The Ninth Circuit in Teleflex Medical Incorporated v. National Union Fire Insurance Company of Pittsburgh PA, No. 14-56366 (9th Cir. Mar. 21, 2017) affirmed a jury verdict finding that AIG must pay $3.75 million in damages plus attorneys’ fees to cover LMA North America, Inc.’s (“LMA’s”) settlement with its competitor over allegedly disparaging advertisements that characterized a competitor’s products as unsafe.

LMA had two general liability insurance policies covering claims that LMA disparaged other companies: (1) a primary policy issued by Transcontinental Insurance Company (called “CNA”) with a $1 million limit, and (2) an excess policy issued by AIG with a $14 million limit.

LMA conducted an analysis of its potential liability in the disparagement lawsuit, and concluded that its potential exposure was up to $10 million, excluding potential treble damages. After LMA negotiated a proposed settlement of $4.25 million, CNA, its primary insurer, agreed to fund up to its $1 million limit. AIG, however, declined to consent to the proposed settlement and did not offer to take up the defense if the settlement fell through. LMA then reiterated its request that AIG either consent to the settlement or agree to take up the defense. When AIG did not respond, LMA finalized the $4.25 million settlement and promptly notified AIG. Thereafter, AIG advised LMA that it would now assume the defense of the disparagement lawsuit if LMA could “undo” the settlement. LMA responded that the settlement could not be undone, and sued AIG for breach of conduct and bad faith in handling the matter.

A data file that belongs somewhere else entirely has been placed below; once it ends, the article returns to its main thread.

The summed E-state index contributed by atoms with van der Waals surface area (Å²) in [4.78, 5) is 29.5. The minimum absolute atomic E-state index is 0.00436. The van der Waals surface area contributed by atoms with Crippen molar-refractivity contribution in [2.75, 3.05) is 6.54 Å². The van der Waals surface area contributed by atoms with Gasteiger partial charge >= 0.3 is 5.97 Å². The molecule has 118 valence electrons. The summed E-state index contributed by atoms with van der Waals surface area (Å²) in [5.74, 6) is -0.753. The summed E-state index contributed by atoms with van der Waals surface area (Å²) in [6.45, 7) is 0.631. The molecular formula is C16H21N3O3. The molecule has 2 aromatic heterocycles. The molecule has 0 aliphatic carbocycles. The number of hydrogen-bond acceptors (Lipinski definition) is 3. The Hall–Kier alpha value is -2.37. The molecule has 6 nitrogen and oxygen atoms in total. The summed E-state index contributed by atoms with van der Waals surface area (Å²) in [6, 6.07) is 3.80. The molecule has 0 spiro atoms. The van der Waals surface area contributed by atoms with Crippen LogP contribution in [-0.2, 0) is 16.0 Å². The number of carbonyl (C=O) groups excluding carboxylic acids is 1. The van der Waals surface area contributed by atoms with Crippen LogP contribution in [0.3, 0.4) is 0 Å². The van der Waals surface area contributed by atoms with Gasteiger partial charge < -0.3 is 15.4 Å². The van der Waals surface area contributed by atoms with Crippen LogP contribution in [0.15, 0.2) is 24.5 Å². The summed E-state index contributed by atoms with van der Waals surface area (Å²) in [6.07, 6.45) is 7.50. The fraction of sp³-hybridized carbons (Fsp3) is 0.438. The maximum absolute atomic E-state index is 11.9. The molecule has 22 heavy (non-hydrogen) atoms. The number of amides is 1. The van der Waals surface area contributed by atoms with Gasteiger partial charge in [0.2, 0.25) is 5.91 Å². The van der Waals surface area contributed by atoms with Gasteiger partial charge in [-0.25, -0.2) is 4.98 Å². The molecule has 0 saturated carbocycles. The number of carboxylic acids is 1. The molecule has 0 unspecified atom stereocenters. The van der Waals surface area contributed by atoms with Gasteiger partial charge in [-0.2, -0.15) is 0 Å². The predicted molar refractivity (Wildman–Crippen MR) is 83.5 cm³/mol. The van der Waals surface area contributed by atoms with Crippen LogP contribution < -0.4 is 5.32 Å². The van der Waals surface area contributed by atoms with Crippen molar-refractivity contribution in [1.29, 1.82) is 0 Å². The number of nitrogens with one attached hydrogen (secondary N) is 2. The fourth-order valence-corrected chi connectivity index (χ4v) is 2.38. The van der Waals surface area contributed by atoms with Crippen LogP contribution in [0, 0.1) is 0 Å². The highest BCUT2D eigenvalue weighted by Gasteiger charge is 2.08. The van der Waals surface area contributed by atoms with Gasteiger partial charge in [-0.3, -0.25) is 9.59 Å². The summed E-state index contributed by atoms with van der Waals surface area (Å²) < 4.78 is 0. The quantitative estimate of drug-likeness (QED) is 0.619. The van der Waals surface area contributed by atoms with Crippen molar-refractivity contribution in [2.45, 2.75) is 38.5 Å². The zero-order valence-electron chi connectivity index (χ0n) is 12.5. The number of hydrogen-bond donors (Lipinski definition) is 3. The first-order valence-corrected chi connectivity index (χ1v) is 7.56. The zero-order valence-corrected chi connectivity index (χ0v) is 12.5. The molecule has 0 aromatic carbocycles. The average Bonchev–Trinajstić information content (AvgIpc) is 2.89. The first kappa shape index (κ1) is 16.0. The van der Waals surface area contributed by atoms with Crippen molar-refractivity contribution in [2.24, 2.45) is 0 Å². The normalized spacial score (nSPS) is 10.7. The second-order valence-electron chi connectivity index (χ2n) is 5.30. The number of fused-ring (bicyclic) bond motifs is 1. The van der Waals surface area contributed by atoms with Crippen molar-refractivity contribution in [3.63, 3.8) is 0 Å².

After a trial, the jury unanimously found for LMA on both the breach of contract and bad faith claims, awarding $3.75 million in breach of contract damages and $1.22 million in attorneys’ fees and costs. The Ninth Circuit affirmed the judgment, holding that under California’s standard set forth in Diamond Heights Homeowners Ass’n v. Nat’l Am. Ins. Co., 227 Cal. App. 3d 563 (1991), an excess insurer has three options when presented with a proposed settlement of a covered claim that has met the approval of the insured and the primary insurer: The excess insurer must (1) approve the proposed settlement, (2) reject it and take over the defense, or (3) reject it, decline to take over the defense, and face a potential lawsuit by the insured seeking contribution toward the settlement. The Court rejected AIG’s argument that it had an absolute right to veto the settlement under the AIG policy’s “no action” and “no voluntary payments” clauses, concluding that such circumvention of Diamond Heights’ three-option framework would impose unnecessary burdens on settling parties and their primary insurers. The Court also affirmed the bad faith verdict, noting AIG’s “foot-dragging” and holding that a reasonable jury could conclude that AIG had not presented a “genuine dispute” as to its coverage liability.

The Ninth Circuit’s affirmance of the Diamond Heights standard will likely send a lifeline to policyholders who are negotiating with excess carriers over large settlements. The decision stands to encourage those excess insurers to participate in such settlements in order to avoid bad faith liability, so long as those settlements are reasonable and not the product of fraud and collusion.